Imagine this: your child has started to learn to read at just over three years old. But just as she begins to start her journey learning how to read, her ophthalmologist prescribes her glasses.
As a parent, there are countless questions that come to mind: will my child look different in glasses, less childlike? How much will it cost you in the long run? How long will the glasses last? Will his/her sight deteriorate even more in the future? Any why now, is it too early?
For those who may be wearing glasses as a child, you may remember having to learn to adjust to wearing glasses, and as you grew older needed to change out spectacles continuously, much to your parent’s dismay. But even with that experience, having your child wear glasses now is likely something very new to you.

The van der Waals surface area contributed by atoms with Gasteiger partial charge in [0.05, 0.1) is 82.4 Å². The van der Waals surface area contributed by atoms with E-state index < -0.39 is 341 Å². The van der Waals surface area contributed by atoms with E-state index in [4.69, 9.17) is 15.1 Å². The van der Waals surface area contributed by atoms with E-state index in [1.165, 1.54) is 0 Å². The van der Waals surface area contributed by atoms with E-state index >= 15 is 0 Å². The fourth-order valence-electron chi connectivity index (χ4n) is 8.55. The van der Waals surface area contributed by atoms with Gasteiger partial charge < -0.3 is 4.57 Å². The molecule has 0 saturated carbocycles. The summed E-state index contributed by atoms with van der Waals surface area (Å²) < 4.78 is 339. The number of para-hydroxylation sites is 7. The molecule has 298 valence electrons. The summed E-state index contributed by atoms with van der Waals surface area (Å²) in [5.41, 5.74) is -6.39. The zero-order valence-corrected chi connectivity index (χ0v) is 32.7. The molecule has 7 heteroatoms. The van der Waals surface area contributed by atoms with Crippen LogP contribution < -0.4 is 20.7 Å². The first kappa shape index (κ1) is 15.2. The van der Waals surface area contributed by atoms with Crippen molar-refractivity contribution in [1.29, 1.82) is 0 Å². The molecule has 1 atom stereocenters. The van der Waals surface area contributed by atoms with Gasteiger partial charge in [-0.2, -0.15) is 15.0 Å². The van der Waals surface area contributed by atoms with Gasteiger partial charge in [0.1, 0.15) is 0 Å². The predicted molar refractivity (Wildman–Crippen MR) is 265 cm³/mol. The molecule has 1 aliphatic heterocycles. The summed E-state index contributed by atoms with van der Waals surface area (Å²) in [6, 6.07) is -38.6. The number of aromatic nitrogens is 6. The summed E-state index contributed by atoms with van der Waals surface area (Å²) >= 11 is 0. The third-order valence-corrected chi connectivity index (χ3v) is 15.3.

From a medical perspective, there are many reasons why a child needs to wear glasses:
- To improve his/her vision and help the child to function better in surrounding environment
- To help straighten eyes that are crossed or misaligned, which is a condition called strabismus
- To help strengthen a weak or “lazy” eye
- To protect one eye if the child has poor vision in the other
Perhaps the first and most important issue to deal with is your own anxiety as a parent. Only when you understand your child’s need to prescription glasses will it be much easier to ease your child into the lifelong commitment to wearing glasses.